Deciphering the molecular mechanisms that mediate bacterial killing by human platelets
To celebrate the University's research successes, the University of Hull is offering this project supported by a full-time UK/EU PhD Scholarship or International Fees Bursary. It is one of a cluster of projects available as part of a significant investment into new and emerging areas of platelet research at Hull York Medical School's Hull campus.
Closing date: - 29th February 2016.
Studentships will start on 26th September 2016
Supervisor: Dr Monica Arman (contact [Email Address Removed]) with Dr Simon Calaminus
Platelets are blood cells that play a critical role in cessation of bleeding. However they also have important immunological functions. Platelet activation is involved in antibacterial host defence by secreting antimicrobial peptides like Platelet Factor 4 (PF4) or modulating leukocyte responses and inflammation. In some infections the formation of platelet aggregates upon platelet activation might be a beneficial way to trap and contain bacteria within clumps. For some bacterial species, bacteria internalisation within individual platelets has been reported.
Although platelet activation to undergo secretion and/or aggregation takes place in response to a wide range of bacteria, the effect on bacterial survival has been poorly investigated. In this study we propose to perform a detailed characterisation of the molecular mechanisms by which human platelets mediate bacterial death. A range of Gram-positive and Gram-negative bacteria will be systematically tested for susceptibility to PF4-mediated killing, and the mechanisms regulating PF4 release and its interaction with these pathogens will be characterised. Furthermore internalisation of bacteria within platelets and the molecular pathways underlying this process will be explored. The study will focus on the role of specific platelet surface receptors involved in immunity (e.g. FcγRIIA receptor recognising IgG-coated bacteria, Toll-like receptors, CD36 scavenger receptor) and platelet signalling pathways controlling cytoskeleton rearrangements involved in exocytic (e.g. PF4 release) and endocytic (e.g. bacteria internalisation) responses to bacteria.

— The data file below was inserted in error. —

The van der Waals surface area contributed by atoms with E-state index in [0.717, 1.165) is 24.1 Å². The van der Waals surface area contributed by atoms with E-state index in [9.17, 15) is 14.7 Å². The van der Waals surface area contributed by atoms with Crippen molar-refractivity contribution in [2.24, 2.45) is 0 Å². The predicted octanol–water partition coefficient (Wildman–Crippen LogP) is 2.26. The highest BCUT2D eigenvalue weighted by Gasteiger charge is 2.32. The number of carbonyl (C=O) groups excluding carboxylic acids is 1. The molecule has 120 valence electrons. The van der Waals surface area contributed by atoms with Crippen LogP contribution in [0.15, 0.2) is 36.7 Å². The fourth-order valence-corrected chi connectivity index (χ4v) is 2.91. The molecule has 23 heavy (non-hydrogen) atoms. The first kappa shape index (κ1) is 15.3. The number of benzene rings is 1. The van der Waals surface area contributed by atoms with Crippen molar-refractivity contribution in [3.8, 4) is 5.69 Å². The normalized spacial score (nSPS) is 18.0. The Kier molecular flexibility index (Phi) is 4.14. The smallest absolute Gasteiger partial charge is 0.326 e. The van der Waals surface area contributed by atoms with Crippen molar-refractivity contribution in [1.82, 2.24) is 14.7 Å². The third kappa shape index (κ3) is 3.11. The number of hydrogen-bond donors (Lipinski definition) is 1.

The student will join a research team that utilises multidisciplinary approaches to study platelet-pathogen interactions. He/she will use a number of molecular and cell biology techniques including confocal and fluorescence microscopy, flow cytometry, western blotting, and immunoprecipitation to examine how platelets respond to bacteria. This is an excellent opportunity for training in basic cell and molecular biology techniques, and in the study of cellular signal transduction and bacteria-host cell interactions.
To apply for this post please click on the Apply button below.
In order to qualify for this scholarship you will require an undergraduate degree with at least a 2.1, or equivalent in a relevant subject.
Full-time UK/EU PhD Scholarships will include fees at the ‘home/EU' student rate and maintenance (£14,057 in 2015/16) for three years, dependent on satisfactory progress.
Full-time International PhD Fee Bursaries will include full fees at the International student rate for three years, dependent on satisfactory progress.
PhD students at Hull York Medical School follow modules for research and transferable skills development and gain a Masters level Certificate, or Diploma, in Research Training, in addition to their research degree.
Successful applicants will be informed of the award as soon as possible and by 30th April 2016 at the latest.